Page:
- Tesla is due to unveil its first mass-market EV, Model 3, in March 2016.
- Tesla has traditionally spent minimally on ads but Wall Street is now worried the company might have to jack up its ad spend.
- How likely is this and how will it impact on Tesla's already thin margins?
During its 13-year lifetime, Tesla (NASDAQ:TSLA) has managed to sell its EVs by relying almost exclusively on referral programs, the cult personality of its brand, and strong buzz. In sharp contrast, traditional automakers such as General Motors (NYSE:GM), Ford Motor (NYSE:F), Fiat Chrysler (NYSE:FCAU), and Toyota Motor Corp (NYSE:TM) rank among the 10 heaviest advertising spenders in the U.S., with each spending billions of dollars each year on ads.
Now Wall Street fears that Tesla might not continue having it so easy for much longer. With Tesla due to launch its first mass-market vehicle, the Model 3, in March this year and production slated to commence in late 2017, Wall Street fears that it’s not realistic to expect Tesla to continue relying on buzz power alone.
Meanwhile, investment firms have been making estimates all over the map trying to project Tesla’s advertising costs 3-5 years out. Will Tesla go light on ad spend or go flat out like traditional automakers?
Robert W. Baird analyst Ben Kallo says:
"As they get into making millions of cars, they will have to start trying to reach a broader audience, whether that means television commercials or some other media,"
Tesla Might Not Have To Spend Heavily On Ads Till 2020
The chief reasons why Tesla has been able to spend minimally on ads yet continue growing its sales at an admirable clip are: much less competition in the pure EV space and Tesla’s powerful brand. Out of the 30 EV brands available in the U.S., only 12 are pure EVs, the category where Tesla’s EVs belong, while the rest are plug-in hybrids. Tesla is currently the largest and most popular EV manufacturer in the U.S. and maybe even globally, with more 30% of the U.S. EV market. Tesla is so confident of its leadership in the EV space that the company has opened up its patents to potential competitors and even recently started selling power trains and battery packs to rival EV manufacturers.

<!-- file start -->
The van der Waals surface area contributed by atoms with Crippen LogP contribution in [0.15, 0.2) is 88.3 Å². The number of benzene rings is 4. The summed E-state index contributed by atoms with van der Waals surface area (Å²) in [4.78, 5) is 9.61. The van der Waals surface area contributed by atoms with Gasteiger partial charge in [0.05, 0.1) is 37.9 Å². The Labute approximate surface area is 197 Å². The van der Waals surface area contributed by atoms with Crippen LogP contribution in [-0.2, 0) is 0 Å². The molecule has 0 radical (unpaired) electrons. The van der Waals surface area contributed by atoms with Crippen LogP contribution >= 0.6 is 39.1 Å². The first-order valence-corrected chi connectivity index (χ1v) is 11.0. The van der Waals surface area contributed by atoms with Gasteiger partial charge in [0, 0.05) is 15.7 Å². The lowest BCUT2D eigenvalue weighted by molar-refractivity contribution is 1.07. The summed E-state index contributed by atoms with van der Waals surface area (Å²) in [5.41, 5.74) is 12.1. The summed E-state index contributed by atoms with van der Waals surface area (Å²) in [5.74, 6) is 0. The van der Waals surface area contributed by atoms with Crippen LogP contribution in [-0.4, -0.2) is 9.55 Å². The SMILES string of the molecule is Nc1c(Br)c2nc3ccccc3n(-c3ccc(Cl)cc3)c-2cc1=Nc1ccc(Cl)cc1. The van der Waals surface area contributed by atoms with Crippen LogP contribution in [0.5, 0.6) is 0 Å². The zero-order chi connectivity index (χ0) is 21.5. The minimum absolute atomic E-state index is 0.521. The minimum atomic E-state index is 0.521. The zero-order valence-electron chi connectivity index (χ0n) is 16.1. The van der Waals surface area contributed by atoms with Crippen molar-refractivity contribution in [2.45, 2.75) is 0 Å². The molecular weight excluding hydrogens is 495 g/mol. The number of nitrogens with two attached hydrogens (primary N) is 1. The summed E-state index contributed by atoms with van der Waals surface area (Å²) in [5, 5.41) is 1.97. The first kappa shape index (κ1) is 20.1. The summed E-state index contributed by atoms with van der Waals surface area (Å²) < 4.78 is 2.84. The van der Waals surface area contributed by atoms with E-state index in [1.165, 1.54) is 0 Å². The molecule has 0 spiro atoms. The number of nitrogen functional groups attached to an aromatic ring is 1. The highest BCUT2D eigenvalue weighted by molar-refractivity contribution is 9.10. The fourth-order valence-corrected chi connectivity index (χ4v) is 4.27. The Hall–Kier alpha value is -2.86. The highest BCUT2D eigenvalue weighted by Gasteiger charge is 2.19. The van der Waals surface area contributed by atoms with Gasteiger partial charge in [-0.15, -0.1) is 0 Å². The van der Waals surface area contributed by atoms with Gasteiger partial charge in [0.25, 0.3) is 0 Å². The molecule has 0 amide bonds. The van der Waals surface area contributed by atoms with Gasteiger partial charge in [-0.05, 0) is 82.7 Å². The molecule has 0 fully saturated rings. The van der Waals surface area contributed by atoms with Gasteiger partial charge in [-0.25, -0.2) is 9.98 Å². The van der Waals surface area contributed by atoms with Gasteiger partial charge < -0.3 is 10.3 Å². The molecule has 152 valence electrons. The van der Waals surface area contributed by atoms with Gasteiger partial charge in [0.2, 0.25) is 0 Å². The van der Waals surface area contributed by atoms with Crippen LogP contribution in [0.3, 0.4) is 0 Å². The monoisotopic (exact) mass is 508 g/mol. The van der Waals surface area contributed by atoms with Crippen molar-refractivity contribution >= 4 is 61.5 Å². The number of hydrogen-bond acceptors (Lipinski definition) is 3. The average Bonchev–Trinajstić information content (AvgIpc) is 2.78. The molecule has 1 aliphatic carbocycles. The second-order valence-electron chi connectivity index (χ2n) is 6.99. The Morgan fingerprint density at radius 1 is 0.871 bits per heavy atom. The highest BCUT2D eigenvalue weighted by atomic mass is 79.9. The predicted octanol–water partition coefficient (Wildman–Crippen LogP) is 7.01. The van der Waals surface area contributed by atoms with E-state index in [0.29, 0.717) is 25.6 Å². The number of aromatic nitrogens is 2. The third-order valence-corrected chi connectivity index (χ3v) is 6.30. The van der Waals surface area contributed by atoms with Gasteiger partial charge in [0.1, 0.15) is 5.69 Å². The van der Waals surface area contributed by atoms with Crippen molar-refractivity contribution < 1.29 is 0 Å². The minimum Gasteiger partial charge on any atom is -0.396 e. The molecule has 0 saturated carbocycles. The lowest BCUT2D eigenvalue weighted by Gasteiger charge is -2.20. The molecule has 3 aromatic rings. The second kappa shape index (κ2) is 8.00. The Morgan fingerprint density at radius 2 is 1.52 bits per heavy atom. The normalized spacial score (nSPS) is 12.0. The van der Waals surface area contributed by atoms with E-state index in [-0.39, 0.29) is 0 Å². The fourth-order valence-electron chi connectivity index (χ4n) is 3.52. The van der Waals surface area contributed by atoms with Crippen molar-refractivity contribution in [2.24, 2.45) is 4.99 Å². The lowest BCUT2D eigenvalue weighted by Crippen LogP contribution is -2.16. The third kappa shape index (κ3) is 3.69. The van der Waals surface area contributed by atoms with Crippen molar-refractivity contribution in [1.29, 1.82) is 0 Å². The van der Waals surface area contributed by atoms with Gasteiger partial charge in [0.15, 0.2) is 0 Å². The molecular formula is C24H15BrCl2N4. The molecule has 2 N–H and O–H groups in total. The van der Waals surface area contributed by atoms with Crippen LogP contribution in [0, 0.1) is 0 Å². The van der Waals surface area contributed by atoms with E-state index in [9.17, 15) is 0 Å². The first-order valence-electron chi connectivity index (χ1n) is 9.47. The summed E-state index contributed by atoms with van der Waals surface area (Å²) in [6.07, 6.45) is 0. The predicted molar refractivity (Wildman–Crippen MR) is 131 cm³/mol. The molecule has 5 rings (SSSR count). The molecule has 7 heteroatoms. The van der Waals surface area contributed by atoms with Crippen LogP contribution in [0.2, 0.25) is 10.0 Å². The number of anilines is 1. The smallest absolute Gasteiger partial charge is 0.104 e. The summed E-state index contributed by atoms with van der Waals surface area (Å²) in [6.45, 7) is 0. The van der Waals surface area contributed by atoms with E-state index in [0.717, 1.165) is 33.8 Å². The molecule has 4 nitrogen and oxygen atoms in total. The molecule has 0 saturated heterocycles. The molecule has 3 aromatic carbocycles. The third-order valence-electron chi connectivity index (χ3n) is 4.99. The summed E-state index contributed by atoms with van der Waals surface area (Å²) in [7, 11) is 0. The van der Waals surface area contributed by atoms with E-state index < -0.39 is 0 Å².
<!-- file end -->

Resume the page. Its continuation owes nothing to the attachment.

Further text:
To underscore the strength of Tesla’s brand, consider that Tesla sold as many EVs globally in 2015 as the next three competitors (all traditional auto makers), and managed to grow sales by 40% in a down year for EVs when everybody else recorded double-digit declines primarily due to low oil prices.
In sharp contrast, there are more than 40 traditional auto manufacturers in the U.S., not counting imported brands. The U.S. auto market is highly fragmented and not a single player, including giant GM, has more than 20% market share.
Tesla likely won’t have to increase its ad spend significantly until it achieves its first target of half a million EVs by 2019-2021, due to the power of its brand. The company might have to significantly grow its ad spend thereafter as competition stiffens. But even then, the effect on Tesla’s margins probably won’t be significant enough to cause much trouble for the company since Tesla has projected that it will achieve full profitability once it hits the half a million unit sales mark.
Traditional Auto Makers Ad Spends
Just how much do traditional auto makers spend on ads? Turns out, quite a lot.
For instance, GM spent $3.1B on ads in 2014, the third highest ad spend by an American company during the year. GM sold 9.9M vehicles in 2014, which implies that it spent $313 on ads for each vehicle sold.
Ford Motors spent $2.5B on ads during the period, the 6th highest by an American company, and sold 6.3M vehicles. This implies the company spent $397 on ads for each vehicle sold.
Fiat Chrysler spent $2.2 B on ads in 2014, the 8th highest by an American company and sold 4.75M vehicles, which works out to $463 spent on ads for each vehicle sold.
All that averages to about $370 spent on ads by the three companies for every vehicle sold. Let’s assume Tesla sells 500k EVs by 2020 and 80% of those are Model 3 with the rest being Model S and Model X in equal proportion. This implies that Tesla’s ASP will be 43k if current Model S, Model X, and projected Model 3 prices hold. If Tesla spends roughly the same on ads as the three heaviest traditional auto makers, then it will translate to less than 1% of revenue, not enough to cause anyone sleepless nights.
Tesla might not have to significantly jack up its ad spends as it accelerates to its goal of becoming a mass producer of EVs primarily due to the power of its brand. The company might have to ramp its advertising spend some time in the future, but even then, it probably won’t be big enough to affect its margins by much.